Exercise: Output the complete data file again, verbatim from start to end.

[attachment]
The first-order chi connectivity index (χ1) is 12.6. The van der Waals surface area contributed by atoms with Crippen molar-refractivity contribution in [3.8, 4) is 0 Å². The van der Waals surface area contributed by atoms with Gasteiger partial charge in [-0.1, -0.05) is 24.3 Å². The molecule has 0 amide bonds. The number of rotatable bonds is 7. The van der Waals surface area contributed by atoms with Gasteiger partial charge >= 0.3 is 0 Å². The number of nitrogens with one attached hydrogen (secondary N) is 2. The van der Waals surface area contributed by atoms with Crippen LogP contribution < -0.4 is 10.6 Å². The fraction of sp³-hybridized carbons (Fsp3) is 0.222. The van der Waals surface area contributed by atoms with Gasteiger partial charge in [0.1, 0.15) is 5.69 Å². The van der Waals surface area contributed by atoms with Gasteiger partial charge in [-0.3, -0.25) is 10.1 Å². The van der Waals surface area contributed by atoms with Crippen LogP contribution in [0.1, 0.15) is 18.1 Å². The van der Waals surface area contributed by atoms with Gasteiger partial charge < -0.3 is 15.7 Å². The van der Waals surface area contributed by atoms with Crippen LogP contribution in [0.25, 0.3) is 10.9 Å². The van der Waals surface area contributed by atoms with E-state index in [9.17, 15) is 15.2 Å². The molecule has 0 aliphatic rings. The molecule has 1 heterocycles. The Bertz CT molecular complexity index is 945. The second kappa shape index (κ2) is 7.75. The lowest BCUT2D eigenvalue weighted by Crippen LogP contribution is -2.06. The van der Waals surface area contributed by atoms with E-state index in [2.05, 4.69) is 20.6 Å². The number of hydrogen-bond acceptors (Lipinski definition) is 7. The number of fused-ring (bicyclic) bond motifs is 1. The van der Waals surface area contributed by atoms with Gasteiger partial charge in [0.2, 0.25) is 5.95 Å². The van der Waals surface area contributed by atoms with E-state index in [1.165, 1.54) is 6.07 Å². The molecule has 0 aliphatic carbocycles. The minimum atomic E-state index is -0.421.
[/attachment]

The first-order chi connectivity index (χ1) is 12.6. The van der Waals surface area contributed by atoms with Crippen molar-refractivity contribution in [3.8, 4) is 0 Å². The van der Waals surface area contributed by atoms with Gasteiger partial charge in [-0.1, -0.05) is 24.3 Å². The molecule has 0 amide bonds. The number of rotatable bonds is 7. The van der Waals surface area contributed by atoms with Gasteiger partial charge >= 0.3 is 0 Å². The number of nitrogens with one attached hydrogen (secondary N) is 2. The van der Waals surface area contributed by atoms with Crippen LogP contribution < -0.4 is 10.6 Å². The fraction of sp³-hybridized carbons (Fsp3) is 0.222. The van der Waals surface area contributed by atoms with Gasteiger partial charge in [0.1, 0.15) is 5.69 Å². The van der Waals surface area contributed by atoms with Gasteiger partial charge in [-0.3, -0.25) is 10.1 Å². The van der Waals surface area contributed by atoms with Crippen LogP contribution in [0.1, 0.15) is 18.1 Å². The van der Waals surface area contributed by atoms with Gasteiger partial charge < -0.3 is 15.7 Å². The van der Waals surface area contributed by atoms with Crippen LogP contribution in [0.25, 0.3) is 10.9 Å². The van der Waals surface area contributed by atoms with E-state index in [9.17, 15) is 15.2 Å². The molecule has 0 aliphatic rings. The molecule has 1 heterocycles. The Bertz CT molecular complexity index is 945. The second kappa shape index (κ2) is 7.75. The lowest BCUT2D eigenvalue weighted by Crippen LogP contribution is -2.06. The van der Waals surface area contributed by atoms with E-state index in [2.05, 4.69) is 20.6 Å². The number of hydrogen-bond acceptors (Lipinski definition) is 7. The number of fused-ring (bicyclic) bond motifs is 1. The van der Waals surface area contributed by atoms with Gasteiger partial charge in [0.2, 0.25) is 5.95 Å². The van der Waals surface area contributed by atoms with E-state index in [1.165, 1.54) is 6.07 Å². The molecule has 0 aliphatic carbocycles. The minimum atomic E-state index is -0.421.